Rules of Golf - Main Menu
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Old 07-17-2014, 09:14 AM   #9
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OMG they serve drinks on the course? YAY.......

We may give it a go here in NY before we head down so we at least can sound somewhat educated when we call the course in Fl.....

Snakes, alligators on the courses. Yikes....It sure will be a whole new way of living
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Old 07-17-2014, 09:17 AM   #10
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I have to admit that the number and quality of posts in the 40 minutes since the OP is impressive. Obviously lots of golf fans that are not out on the course right now. I would usually be teeing off in 15 minutes, but we are hosting a dinner tonight so I'm not playing today.
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Old 07-17-2014, 09:22 AM   #11
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I have to admit that the number and quality of posts in the 40 minutes since the OP is impressive. Obviously lots of golf fans that are not out on the course right now. I would usually be teeing off in 15 minutes, but we are hosting a dinner tonight so I'm not playing today.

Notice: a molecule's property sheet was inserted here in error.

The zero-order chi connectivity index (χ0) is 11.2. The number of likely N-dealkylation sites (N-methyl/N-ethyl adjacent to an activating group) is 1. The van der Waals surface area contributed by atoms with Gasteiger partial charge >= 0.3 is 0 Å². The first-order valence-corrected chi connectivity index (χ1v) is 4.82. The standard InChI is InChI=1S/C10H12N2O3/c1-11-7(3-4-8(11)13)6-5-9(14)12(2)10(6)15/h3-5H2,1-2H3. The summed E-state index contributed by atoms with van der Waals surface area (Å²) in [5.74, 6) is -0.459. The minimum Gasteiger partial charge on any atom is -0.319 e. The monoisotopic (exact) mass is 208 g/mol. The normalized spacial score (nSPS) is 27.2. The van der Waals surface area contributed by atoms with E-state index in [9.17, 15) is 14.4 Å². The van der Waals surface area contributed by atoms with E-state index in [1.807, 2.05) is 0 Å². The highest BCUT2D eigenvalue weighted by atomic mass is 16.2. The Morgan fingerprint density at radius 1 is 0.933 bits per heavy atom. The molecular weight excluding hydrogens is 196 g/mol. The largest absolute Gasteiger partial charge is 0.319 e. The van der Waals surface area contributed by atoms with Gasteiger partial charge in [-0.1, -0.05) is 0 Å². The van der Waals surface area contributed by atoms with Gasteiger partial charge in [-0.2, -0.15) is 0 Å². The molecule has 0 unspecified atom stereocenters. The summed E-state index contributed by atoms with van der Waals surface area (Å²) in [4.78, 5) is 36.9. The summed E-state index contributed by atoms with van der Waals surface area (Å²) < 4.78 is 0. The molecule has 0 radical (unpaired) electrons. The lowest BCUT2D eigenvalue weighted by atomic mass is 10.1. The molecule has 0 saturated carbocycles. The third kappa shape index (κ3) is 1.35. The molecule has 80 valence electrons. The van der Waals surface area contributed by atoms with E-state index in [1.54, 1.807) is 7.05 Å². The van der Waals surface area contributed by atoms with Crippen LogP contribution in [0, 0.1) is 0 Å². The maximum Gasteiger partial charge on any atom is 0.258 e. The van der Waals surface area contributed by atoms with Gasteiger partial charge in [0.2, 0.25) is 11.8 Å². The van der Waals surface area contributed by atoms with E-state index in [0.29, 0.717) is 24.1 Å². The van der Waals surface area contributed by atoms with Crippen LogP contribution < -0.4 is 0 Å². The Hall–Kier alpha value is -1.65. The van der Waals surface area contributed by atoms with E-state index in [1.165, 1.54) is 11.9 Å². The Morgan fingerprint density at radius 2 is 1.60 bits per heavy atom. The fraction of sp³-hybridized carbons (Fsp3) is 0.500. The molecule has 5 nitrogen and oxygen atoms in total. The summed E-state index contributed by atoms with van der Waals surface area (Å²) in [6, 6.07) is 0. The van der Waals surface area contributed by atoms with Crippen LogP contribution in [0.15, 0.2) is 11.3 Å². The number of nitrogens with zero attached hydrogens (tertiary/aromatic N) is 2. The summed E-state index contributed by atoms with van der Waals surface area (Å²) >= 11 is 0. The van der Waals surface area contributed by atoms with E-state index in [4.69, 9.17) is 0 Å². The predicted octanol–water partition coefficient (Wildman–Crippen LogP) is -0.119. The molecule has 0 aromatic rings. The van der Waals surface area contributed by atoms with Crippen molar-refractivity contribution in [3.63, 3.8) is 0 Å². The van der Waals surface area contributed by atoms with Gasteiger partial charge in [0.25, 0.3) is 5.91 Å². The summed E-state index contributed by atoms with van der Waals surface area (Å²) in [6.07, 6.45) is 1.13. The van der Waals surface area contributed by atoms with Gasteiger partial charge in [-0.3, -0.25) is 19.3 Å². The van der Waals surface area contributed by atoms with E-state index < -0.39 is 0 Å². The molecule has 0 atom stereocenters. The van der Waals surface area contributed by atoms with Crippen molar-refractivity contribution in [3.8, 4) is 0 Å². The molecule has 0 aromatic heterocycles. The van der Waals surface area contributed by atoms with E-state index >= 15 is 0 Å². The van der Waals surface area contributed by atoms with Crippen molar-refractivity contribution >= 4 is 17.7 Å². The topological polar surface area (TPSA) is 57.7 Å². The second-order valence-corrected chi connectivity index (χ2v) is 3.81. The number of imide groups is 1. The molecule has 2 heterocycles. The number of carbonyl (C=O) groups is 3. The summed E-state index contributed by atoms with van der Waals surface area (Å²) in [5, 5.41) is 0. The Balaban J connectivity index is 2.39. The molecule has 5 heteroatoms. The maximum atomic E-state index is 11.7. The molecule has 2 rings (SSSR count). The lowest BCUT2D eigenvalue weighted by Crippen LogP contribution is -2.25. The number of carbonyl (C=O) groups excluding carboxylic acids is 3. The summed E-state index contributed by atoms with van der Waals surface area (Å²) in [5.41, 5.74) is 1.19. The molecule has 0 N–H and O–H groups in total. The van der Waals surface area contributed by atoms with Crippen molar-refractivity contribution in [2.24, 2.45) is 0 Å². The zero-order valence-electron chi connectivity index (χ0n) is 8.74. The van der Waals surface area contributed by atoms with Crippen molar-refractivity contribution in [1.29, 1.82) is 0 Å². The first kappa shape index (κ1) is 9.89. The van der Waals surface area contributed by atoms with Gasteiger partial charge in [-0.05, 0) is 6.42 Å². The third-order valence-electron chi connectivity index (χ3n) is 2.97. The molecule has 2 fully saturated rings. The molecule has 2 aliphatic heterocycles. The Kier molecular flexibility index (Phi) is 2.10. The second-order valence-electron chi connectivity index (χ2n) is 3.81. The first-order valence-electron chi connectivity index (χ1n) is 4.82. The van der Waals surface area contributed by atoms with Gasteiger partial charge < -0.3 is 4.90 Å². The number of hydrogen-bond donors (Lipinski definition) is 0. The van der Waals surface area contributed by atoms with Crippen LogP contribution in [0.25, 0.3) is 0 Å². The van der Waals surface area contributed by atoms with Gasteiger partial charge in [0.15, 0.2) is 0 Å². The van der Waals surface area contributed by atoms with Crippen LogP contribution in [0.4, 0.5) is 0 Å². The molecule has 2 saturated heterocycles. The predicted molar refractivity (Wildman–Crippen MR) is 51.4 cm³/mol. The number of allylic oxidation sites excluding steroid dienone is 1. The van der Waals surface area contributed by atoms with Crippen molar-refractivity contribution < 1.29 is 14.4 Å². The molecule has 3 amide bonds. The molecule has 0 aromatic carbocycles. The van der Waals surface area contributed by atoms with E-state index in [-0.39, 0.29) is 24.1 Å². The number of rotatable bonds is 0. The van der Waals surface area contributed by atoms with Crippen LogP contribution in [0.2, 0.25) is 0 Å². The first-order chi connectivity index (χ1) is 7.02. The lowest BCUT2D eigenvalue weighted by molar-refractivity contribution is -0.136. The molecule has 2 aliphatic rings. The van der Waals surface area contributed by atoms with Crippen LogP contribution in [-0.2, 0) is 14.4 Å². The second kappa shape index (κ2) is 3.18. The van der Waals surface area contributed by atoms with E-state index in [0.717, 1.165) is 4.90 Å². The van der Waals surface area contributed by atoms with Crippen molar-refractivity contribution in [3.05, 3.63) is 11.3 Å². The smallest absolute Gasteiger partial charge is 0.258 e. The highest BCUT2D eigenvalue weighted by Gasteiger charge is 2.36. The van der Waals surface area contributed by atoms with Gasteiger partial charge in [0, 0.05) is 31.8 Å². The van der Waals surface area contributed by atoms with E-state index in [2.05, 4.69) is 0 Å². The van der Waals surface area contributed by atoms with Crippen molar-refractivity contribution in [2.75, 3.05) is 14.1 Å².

So I take it if you love golf, it is addicting and you do it often?
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Old 07-17-2014, 09:25 AM   #12
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Don't be intimidated. Golf is meant to be fun and you don't need a PhD to enjoy it. Common courtesy will cover most situations. Just get started with some lessons. Your instructor will teach you the basics and you can gradually improve your knowledge and technique. Rent clubs until you get a feel for the game and decide whether it is for you. Buy a bucket of used balls at Walmart because you will lose more than you think (especially on courses with water hazards)!